Production companies should end the ‘pay to play’ practice where they demand a publishing share of composers’ music in exchange for a sync, says Vick Bain, chief executive of the British Academy of Songwriters, Composers and Authors (BASCA).
In a statement yesterday (29 May), Bain (pictured above) and BASCA’s Media Committee called out commissioners of TV programs, including production companies, which take ‘all of the publishing’ share from songwriters and composers in exchange for placing their work.
‘This commissioning policy puts the composer in the invidious position of working for nothing and receiving no back end compensation if the production happens not to be successful,’ Bain said.
‘Any working composer will inevitably have costs to cover, not only for their own time, but also for studios, session musicians, equipment, mixing, production and so on. Effectively one is creating a “pay-to-play” scenario for such a ‘composer-investor’, one that could well lead to such practitioners getting into financial difficulties. It is unsustainable.’
In the UK, composers have 50 percent of their performing right protected by copyright law, with the share often subject to an agreement with PRS for Music or other collecting society, to protect writers from others taking this portion and to collect royalties on the writers’ behalf.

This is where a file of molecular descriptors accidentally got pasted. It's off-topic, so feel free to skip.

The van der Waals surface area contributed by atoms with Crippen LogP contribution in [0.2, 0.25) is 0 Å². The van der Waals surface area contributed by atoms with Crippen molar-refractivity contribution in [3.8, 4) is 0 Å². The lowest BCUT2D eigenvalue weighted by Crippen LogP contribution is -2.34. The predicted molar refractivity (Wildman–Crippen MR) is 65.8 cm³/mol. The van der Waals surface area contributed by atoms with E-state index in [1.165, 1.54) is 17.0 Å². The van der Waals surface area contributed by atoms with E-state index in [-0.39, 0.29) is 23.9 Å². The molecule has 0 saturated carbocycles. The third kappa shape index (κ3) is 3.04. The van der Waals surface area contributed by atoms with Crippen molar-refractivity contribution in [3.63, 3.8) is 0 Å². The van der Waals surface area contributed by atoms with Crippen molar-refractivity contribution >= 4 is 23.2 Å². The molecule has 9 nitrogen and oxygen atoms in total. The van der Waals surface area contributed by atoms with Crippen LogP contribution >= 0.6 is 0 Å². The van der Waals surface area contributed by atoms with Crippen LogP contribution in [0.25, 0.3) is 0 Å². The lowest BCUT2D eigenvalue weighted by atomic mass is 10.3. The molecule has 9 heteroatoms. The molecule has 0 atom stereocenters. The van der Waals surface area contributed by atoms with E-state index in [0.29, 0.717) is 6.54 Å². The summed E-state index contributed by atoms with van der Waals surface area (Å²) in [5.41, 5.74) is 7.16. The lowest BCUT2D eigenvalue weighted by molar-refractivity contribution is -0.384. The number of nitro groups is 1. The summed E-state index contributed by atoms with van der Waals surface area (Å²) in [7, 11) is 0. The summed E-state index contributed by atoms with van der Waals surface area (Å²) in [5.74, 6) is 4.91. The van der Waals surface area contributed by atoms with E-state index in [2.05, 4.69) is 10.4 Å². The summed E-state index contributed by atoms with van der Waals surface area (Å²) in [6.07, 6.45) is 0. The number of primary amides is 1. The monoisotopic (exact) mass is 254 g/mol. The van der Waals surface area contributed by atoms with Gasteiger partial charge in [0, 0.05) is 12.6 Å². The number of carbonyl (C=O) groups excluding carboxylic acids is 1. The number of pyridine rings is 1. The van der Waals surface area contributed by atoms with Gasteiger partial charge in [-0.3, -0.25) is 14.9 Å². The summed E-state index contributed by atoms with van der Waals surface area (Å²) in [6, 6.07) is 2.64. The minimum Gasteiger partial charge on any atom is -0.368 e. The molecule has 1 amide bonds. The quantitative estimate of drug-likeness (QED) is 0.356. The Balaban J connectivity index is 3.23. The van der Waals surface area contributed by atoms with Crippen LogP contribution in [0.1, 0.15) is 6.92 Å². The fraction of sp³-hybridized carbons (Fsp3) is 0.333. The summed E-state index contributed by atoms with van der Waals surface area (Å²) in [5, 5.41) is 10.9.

This leaves a remaining 50 percent, which can be assigned by the writer to an existing publisher. However, when there is no publisher involved, the share is sometimes considered up for grabs by commissioners and production companies.
‘BASCA strongly disapproves of this forced 50 percent performance royalty assignment (and frequently 100 percent mechanical royalties too) as a condition of a composer accepting a job, but we have evidence there is now an increasingly common practice of asking TV composers to work with no upfront commissioning fee either,’ Bain continued.
‘We think it worth making clear that when they take publishing rights, any production company is already getting original music written, produced and delivered effectively free of charge, in that any commissioning fee paid to the composer will eventually be recouped by the appropriation of their performing and mechanical royalties; in effect, any fee is merely an advance.
‘To expect a writer not only to part with a great portion of their potential royalty earnings but in addition supply bespoke, finished music for no fee places undue pressure on the working composer.’